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Perpetuating Taro


Photos by Catherine Cluett.

Dripping with sweat and covered in a layer of red Molokai dirt, attendees of last Saturday’s Taro Field Day still had smiles on their faces as they emerged from chest-high, heart-shaped leaves with arms full of taro plants they had harvested.

The annual event at the Molokai Applied Research and Demonstration Farm at UH Maui Community College Farm in Ho`olehua offers community members a chance to learn about the history, culture and preservation of taro through presentations, as well as taste test poi and kulolo made from various types of taro. Attendees can then venture into the field after receiving a labelled map to select and harvest plants of their favorite varieties.

“Kalo has aloha in its DNA,” said one kupuna who wished to remain anonymous, bending over a bucket of carefully-cleaned huli, or the portion of taro harvested for replanting. “Kalo has a lot to teach us… it’s our original ancestor.”

He said he comes back to Taro Field Day every year for the same type of taro, a Japanese variety called Zu`ike. Unlike most kalo, the leaves of this variety can be eaten raw, he said.

“These are my grandchildren,” said the kupuna, waving his hand over the line of tender, tall light green leafed plants. A few years ago, when the farm’s plants of this variety began to die out, they called him and asked if they could dig up some of his Zu`ike. Now, the plants he harvested at the farm last Saturday were descendants of his stock, he said.

OLYMPUS DIGITAL CAMERAFaith Tuipulotu, who has worked at the UH Molokai Extension farm for 14 years, said that’s one of the benefits of growing taro at the farm and connecting with farmers. Sometimes if one variety isn’t thriving, they can contact those they know of who are growing the same type and share plants to better preserve the variety.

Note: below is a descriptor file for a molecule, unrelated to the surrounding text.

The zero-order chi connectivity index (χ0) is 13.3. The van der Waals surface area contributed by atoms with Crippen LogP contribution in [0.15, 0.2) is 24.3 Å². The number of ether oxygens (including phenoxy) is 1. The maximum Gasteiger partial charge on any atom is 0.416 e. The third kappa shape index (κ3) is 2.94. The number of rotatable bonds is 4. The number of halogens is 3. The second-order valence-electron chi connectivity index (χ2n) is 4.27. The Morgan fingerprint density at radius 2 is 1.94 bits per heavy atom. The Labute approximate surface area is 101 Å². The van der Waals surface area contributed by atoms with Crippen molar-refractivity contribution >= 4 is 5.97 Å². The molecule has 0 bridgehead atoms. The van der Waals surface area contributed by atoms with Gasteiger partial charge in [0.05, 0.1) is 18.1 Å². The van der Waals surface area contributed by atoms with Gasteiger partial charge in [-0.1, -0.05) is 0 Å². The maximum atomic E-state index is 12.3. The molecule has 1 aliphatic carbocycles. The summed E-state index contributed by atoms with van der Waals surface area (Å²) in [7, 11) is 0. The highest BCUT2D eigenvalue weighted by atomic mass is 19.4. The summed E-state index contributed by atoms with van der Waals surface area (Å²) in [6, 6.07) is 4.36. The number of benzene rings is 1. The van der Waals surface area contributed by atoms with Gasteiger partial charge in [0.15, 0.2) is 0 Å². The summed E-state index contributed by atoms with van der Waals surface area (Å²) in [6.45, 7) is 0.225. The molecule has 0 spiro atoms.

“There’s an exchange between farmers and the [Molokai UH] extension, between extension and extension and between farmers and farmers,” she said, adding efforts are also assisted by the state Taro Task Force. “Sometimes it’s also word of mouth… farmers will say, ‘Let’s trade [varieties].’”

In the ancient days of Hawaii, each of the islands’ estimated 500,000 people would eat one seven- to nine-pound kalo plant per day, according to Alton Arakaki, a Molokai extension agent with the University of Hawaii College Tropical Agriculture and Human Resources (CTAHR.) Ancient Hawaiians carefully selected more than 300 kalo varieties to ensure food security and successful growth in many environments. Today, only about 70 of those varieties still exist — and without vigilant cultivation, that number may dwindle.

“[I do this] to perpetuate my culture and take [the plants] home to create a cultural place for my children,” said attendee Ka`uluna`e Hamakua, who said she came back this year to gather some varieties she didn’t get to collect last year. She said she’s appreciative of this opportunity to give Hawaiians a place to gather kalo to grow.

Ten-year-old Iokona Albino is also a repeat attendee of the event. He said when digging up his plants, he tried to take out the roots without damaging them. He selected his variety of choice after tasting the poi, he said.

OLYMPUS DIGITAL CAMERA“I thought it was the best,” he said, standing in the shade after carefully harvesting several plants.

For Tuipulotu, working to grow dozens of taro varieties isn’t just about preserving those varieties for future generations, it’s about providing food.

Historically, Arakaki said Native Hawaiians grew 100 percent of their own food, while today, we only grow about eight percent. Kalo represented a staple in the local diet.

Tuipulotu admits she didn’t used to eat much poi. But she’s now incorporated it into her diet regularly since she’s been trying to eat more healthfully, she said.

Carbohydrates in the early Hawaiian diet, including taro, ulu (breadfruit) and `uala (sweet potato), are more easily digested and not broken down by the body into sugars as quickly as today’s staple of white rice. Studies show that a diet high in these types of starchy staples can reduce high blood pressure, diabetes and obesity.

For more information on taro varieties, visit ctahr.hawaii.edu/oc/freepubs/pdf/B-084.pdf.


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